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Running Head: TECH USE OBSERVATION

Tech Use Reflection


Name
Institution

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TECH USE OBSERVATION
Assignment 1 Reflection: Tech Use Observation

Please use this Word file as a template for your reflection. Leave the questions in the file, and
add your remarks in the appropriate places. Your remarks should be 1000-2000 words in length.

1. Your name:

2. What did you do? How many sessions did you observe? For how long? During these
sessions, did you engage exclusively with one type of tech , or did you interleave other tasks at
the same time? Was this your normal mode of behavior?

I observed four sessions of my technology usage in the week. The duration of each session took
approximately 25-30 minutes on average. The type of technology I engaged in was the use of my
laptop and my phone each dependent on the time and tasks to be achieved. However most of the
time of the observation my phone was the technology under study. Interleaving tasks to interact
with technology is the most common thing to do especially when one is following up on a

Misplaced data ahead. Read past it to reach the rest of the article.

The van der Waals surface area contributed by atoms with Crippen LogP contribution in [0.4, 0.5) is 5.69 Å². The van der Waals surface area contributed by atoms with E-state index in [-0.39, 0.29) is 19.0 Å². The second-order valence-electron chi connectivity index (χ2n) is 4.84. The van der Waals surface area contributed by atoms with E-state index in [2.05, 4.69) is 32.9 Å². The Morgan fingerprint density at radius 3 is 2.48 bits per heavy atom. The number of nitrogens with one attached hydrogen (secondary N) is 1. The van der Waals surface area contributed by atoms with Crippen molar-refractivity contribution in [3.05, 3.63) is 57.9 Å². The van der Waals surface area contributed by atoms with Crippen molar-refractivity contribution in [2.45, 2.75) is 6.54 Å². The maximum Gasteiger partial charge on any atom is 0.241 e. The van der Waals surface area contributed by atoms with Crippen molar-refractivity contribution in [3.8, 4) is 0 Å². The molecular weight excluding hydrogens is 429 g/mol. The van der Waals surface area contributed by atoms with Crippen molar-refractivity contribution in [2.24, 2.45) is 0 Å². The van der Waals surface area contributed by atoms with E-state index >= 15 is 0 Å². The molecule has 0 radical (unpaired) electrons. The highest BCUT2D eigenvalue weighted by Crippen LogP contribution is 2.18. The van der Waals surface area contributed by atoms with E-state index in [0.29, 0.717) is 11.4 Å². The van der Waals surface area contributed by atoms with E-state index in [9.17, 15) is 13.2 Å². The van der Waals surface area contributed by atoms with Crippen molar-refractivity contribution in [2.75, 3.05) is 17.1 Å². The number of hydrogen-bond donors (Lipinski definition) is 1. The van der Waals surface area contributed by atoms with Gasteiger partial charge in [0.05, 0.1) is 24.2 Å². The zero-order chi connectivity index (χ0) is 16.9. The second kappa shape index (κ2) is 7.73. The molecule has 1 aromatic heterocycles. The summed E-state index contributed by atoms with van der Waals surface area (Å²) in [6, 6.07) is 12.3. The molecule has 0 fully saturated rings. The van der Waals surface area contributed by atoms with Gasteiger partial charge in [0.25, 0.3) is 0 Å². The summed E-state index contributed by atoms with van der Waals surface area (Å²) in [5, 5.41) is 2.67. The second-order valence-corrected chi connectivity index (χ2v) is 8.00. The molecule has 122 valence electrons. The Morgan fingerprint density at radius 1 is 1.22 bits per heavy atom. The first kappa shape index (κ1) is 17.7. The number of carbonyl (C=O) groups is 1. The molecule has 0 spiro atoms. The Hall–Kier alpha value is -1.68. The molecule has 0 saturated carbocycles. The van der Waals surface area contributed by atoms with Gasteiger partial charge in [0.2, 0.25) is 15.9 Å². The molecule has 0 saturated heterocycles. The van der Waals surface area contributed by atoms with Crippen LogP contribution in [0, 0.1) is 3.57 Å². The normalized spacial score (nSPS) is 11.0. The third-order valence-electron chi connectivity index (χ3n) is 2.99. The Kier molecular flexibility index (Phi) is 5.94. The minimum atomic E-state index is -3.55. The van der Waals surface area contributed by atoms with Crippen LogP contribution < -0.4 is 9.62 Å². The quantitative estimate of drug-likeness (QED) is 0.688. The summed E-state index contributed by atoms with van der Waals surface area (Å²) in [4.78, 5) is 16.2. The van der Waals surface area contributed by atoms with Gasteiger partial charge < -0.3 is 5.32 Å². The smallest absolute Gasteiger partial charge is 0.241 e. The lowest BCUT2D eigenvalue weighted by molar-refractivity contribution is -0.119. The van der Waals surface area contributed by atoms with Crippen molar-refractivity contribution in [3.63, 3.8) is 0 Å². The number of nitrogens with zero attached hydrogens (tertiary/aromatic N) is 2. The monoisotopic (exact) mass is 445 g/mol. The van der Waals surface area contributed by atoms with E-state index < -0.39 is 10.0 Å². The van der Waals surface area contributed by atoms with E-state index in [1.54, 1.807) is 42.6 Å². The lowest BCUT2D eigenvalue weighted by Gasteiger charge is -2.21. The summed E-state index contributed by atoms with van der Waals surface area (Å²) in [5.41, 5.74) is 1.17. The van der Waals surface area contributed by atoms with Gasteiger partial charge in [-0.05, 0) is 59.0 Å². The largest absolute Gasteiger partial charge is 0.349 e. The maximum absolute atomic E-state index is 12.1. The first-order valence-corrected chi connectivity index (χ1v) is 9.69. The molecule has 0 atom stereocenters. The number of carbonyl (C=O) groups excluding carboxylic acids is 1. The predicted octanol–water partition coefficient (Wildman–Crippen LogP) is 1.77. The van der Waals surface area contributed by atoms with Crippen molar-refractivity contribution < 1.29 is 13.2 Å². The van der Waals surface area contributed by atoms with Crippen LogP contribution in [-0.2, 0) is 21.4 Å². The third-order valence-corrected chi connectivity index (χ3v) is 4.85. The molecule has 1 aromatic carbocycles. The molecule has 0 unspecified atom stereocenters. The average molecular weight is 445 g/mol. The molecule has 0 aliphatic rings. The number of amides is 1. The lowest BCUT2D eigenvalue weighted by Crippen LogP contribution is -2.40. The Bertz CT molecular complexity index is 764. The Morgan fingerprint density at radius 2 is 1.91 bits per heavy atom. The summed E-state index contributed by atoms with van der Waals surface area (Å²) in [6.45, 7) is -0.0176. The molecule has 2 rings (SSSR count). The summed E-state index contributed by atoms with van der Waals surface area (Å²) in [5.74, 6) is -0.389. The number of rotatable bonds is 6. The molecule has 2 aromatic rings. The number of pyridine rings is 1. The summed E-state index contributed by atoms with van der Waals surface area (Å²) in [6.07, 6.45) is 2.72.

conversation and being in the same shoes I was no exception. The use of technology during my
free time is my normal mode of behavior.

3. In observing breath, body/posture, emotions, and attention, which of these dimensions of


your present experience were most salient? What did they reveal to you about how you
currently engage with technology (about whats working well and what isnt)? Did you notice

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any of these aspects of your mind and body changing over the course of a session? In what ways
and on what basis?

There was at times when I observed an abrupt change in the breath if an encounter with scary or
noticed disgusting activities in social media. These events lead to deep breaths or short,
inconsistent breaths with no rhythm at all. Emotions were involved when stories that involved
sorrow or involving people I care about sprout up. The emotional shift was, however, quick, and
this lasted depending on the length of the conversation. The attention was the most noticeable
aspect where I observed that I was attached more to the discussions that involved me. From the
attention, I was keen to see the comments and defend the situation if that appeared necessary.

4. Were you able to notice the impulse to check email, text, play games, watch TV? What
was going on in your mind and body at that moment? What did this tell you about why you
check email, cell phone, play games or watch TV?

I observed excitement anytime I looked at my phone to check mail, text or play games. I
experienced little excitement when watching the television, and this led to the limited focus of
what was happening. The mind conviction when dealing with technology was that I would
discover something new that I had not seen when I last opened the technological device. I
observed that the technical aspect of all devices is an obsession, and this was what led to the
addictive nature of smartphones.

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5. Were you able to notice the state of your mind and body when you first laid eyes on your